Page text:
2. Keep growing and learning. Think this is a silly? Well, many won’t invest in themselves, but the world demands it. Keep up or suffer the outcome.
  3. Understand how people handle change. You must change personally or know how to help others.
  4. Know your market. What are customers saying to you? What is the market sharing? I bet your company can get better and so will your career if you know and work on this.

Outside-In® Chronicles: Hard In and Easy Out

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Outside-In® Chronicles: a throwback post, originally published five years ago in November 2010 While many of the same “people questions” exist, the state of the economy, with the lowest unemployment rate since April 2008 (5.0%), makes the answers or solutions uniquely different. And through all the ups and downs in hiring, our mantra of “hard in, easy out” has remained the same.

Leadership is all about the “people side of the business”. It just seems as if the focus and importance of people issues ebbs and flows with the state of our business. For the last two years, most “people” conversations have been exclusively about cutting costs, reducing head count or associated expenses, and/or plans to create efficiencies. Many businesses find themselves in a spot where they are lean and this means that many, many organizations find themselves panicking quietly about people and talent issues. I hear these questions each and every day with more urgency:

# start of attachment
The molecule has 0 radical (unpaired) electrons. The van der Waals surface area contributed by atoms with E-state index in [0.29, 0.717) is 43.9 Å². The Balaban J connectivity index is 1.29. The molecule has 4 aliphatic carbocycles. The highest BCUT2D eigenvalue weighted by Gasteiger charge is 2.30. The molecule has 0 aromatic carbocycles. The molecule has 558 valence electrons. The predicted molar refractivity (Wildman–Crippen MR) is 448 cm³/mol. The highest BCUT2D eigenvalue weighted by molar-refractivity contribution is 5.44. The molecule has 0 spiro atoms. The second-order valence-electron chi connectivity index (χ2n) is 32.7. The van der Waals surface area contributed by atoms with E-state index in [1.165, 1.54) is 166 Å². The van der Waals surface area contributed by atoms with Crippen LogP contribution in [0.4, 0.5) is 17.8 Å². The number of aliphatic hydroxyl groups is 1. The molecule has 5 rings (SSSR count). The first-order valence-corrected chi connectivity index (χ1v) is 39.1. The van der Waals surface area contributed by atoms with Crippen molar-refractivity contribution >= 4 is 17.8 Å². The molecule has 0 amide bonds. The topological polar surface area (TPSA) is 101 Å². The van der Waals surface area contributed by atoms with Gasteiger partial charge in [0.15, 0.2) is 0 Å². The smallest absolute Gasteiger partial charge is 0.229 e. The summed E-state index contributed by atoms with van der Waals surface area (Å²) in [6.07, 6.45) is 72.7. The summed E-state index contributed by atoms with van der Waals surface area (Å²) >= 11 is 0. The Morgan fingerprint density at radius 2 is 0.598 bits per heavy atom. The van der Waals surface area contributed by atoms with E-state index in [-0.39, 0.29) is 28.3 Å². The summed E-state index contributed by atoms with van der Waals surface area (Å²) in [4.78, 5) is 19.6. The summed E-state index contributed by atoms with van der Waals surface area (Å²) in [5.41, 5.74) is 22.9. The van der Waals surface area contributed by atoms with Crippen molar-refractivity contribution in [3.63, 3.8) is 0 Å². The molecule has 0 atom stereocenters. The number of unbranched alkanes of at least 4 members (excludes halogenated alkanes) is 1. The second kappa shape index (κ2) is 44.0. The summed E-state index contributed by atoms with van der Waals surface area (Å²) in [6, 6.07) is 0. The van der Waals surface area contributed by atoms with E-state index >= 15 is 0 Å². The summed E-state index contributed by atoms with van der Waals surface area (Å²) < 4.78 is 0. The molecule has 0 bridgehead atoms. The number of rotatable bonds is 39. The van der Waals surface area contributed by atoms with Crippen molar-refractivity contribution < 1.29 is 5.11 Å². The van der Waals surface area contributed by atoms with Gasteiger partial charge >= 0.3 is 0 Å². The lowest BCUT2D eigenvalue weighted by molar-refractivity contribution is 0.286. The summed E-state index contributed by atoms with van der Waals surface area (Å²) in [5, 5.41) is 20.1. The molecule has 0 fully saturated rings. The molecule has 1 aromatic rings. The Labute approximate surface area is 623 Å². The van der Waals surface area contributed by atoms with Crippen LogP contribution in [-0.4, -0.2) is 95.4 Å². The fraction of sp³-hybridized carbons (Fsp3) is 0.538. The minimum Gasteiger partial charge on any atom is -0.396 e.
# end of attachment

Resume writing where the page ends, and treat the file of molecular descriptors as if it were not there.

Should we hire to add headcount or use temporaries?
I do not have staff to conduct hiring; how do I get started again?
Should I have a long term strategy or simply react now?
How do I make hiring a core competency? What role should my managers and staff play in the process?

I will let you in on a little secret – HR folks of all kinds are now finding jobs at a steady, if not record clip. We cut them fast and hire them back just as fast. Perhaps a little too fast. Over the last twenty years I have operated within an informal mantra, “It should be hard to get into your company as a new hire, yet very easy to leave”. This statement of hard in, easy out is simple to remember yet profound in its significance to your business.

Concept of confusion and right strategy of a businessman

First, let’s address “hard in”. Your employees want to feel proud of how we bring new staff into the business. It is great if your process for hiring is effective and makes it exclusive. It should be difficult to get hired. Truthfully, it should be a process that never, ever stops. How many of you regret that your stopped viewing talent over the recession? Most of us (if we are honest) know it to be true. We need cash and TALENT to win as opportunities continue to emerge!

The “easy out” is just as important. Trust me when I say that the workforce knows they will not work for you for a lifetime. They expect to have seven or so different roles throughout their career. This reality is reinforced every moment with a media frenzy of companies that make business decisions that impact their workforce! The workforce knows business can no longer afford to be loyal. And surprise! They won’t give it to you anyway. There is too much churn and reality in the business world for anyone to be lulled into a false sense of security. No longer do candidates call us and say, “I am just looking for a safe company that I can stay with for many years.” That is no longer the reality for most employees.

My suggestion is to create an honest, open environment around this issue. Your culture must be capable of accepting the fact that you are “leasing” an employee for a period of time. You want their productivity, their creativity, their innovation and they in turn get fair market value in compensation and learning that makes them a more valuable asset to their careers.

Make it hard to get in to your company, yet make it very easy to leave. Do this and you will have the talent you need and the honesty that makes business simple, refreshing and a great story to share.